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I have been conducting an experiment for the last couple of months. I’m a little surprised and very pleased with the results so far.
The experiment? I stopped coloring my hair and let it return to its natural color. And by “natural,” I mean a little bit … somewhat … OK, a lot gray.
I know – some of you men are rolling your eyes. But for many women, this is a major issue. I had always said I would NEVER go gray. I always felt that you had to have certain coloring to pull it off, and I do not have that coloring.
But there’s more to it. Let’s face it - very seldom are women with gray hair featured in advertisements, unless they are ads for “senior” products. You don’t see gray haired women modeling the latest fashions. You don’t see women with gray hair on television very much – unless they’re portraying grandmothers. Gray haired women don’t anchor the news, we don’t host entertainment shows, we’re not the stars of sit-coms (except for the Golden Girls) or prime time dramas.
We are inundated with messages about looking younger - erasing age lines and covering our gray hair. Coupled with the more subtle messaging where women with gray hair aren’t used in youthful, “hip” advertising (which means there’s no way we can be) – it’s understandable why we turn to the box, or our stylists. It’s understandable why there is an entire aisle devoted to hair coloring products.
For men, there isn’t the same messaging. You look distinguished, women look old. You look experienced, women look tired. There are hair coloring products for men of course. One product out there for men says you’re done in just 10 minutes.
And why are those products “just for men,” anyway? Is there a secret ingredient in there that’s tied to the male DNA that makes it useless on women? The “secret” ingredient is that marketers know men won’t pay an arm and a leg for something that they have to sit around with on their heads for 45 minutes!
I have been color enhancing my hair since I was a teenager. First there was “Sun In,” which I sprayed into my hair before going to the pool to give it that blond, sun-kissed look. Then there were the highlights that I painted in myself.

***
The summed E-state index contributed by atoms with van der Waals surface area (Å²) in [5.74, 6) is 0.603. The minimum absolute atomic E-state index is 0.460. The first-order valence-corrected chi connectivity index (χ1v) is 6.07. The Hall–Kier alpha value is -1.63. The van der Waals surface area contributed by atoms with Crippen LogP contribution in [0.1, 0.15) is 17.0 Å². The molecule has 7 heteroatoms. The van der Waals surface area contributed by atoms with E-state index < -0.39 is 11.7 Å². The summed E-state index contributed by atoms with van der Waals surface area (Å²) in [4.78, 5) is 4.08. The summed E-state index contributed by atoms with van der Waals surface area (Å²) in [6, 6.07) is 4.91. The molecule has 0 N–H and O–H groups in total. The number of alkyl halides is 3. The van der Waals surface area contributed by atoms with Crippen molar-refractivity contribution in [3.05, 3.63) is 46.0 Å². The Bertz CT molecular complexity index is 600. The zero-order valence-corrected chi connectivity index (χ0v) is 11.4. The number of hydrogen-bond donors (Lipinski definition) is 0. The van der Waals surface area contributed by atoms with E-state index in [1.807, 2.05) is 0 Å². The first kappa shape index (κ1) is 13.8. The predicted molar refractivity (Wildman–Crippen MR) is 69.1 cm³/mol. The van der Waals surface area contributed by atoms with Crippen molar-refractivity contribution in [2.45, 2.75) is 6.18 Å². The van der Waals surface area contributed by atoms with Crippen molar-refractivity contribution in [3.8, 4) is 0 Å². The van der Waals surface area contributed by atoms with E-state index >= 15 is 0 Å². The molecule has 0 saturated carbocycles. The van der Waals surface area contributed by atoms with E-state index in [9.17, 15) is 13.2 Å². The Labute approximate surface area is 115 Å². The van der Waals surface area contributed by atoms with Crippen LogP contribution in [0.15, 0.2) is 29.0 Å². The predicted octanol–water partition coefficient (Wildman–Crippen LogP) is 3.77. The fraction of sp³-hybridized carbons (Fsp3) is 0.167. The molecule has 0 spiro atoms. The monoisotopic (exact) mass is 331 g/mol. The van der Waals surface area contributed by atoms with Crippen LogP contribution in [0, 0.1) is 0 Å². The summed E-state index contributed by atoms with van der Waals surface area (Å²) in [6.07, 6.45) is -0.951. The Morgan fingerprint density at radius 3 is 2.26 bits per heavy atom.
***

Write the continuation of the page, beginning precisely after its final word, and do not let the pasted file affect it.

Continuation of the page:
I was probably in my mid-20s when I started adding color services to my salon visits. It started simply enough – a few highlights. Then when I noticed gray, I progressed to temporary, all-over color. By my mid-30s, I needed longer lasting coverage. I was hooked.
I tried to keep the color as subtle and as close to natural as fake hair color can be. But when I found myself asking my stylist to mix a color called “chocolate cherry,” I knew I had crossed the line. Not to mention how much I was spending. I could buy a used car with all the money I have spent on hair coloring!
So fast forward to the beginning of this year. I had already been letting more time go between trips to the salon – it was costing me too much. I could have switched to something I applied myself, but I feared turning my hair some odd color (like chocolate cherry isn’t odd).
So the experiment began – innocently enough. As my roots came in, I noticed that I didn’t hate it as much as I thought I might. Maybe it wouldn’t be so bad. I went for a haircut and told my stylist I was giving up the “juice.” I knew it would take a few cuts for all the applied color to be gone. I also knew that if I woke up and absolutely hated it – help was just a phone call or visit to the store away.
A funny thing happened. I really like it. No – I really love it! I just had my fourth haircut – so any remaining salon color is totally gone.
I feel liberated! And I really like the way I look. I have earned every one of these gray hairs. While I used to think having gray hair might make me look older, I actually think I look younger.
I would never tell anyone to stop coloring their hair. For me, it was just the right time. My experiment – started largely by budgetary concerns – has been a huge success.
And I learned a lesson I have learned many times before but never retain: I’m much happier when I am being my natural and most authentic self.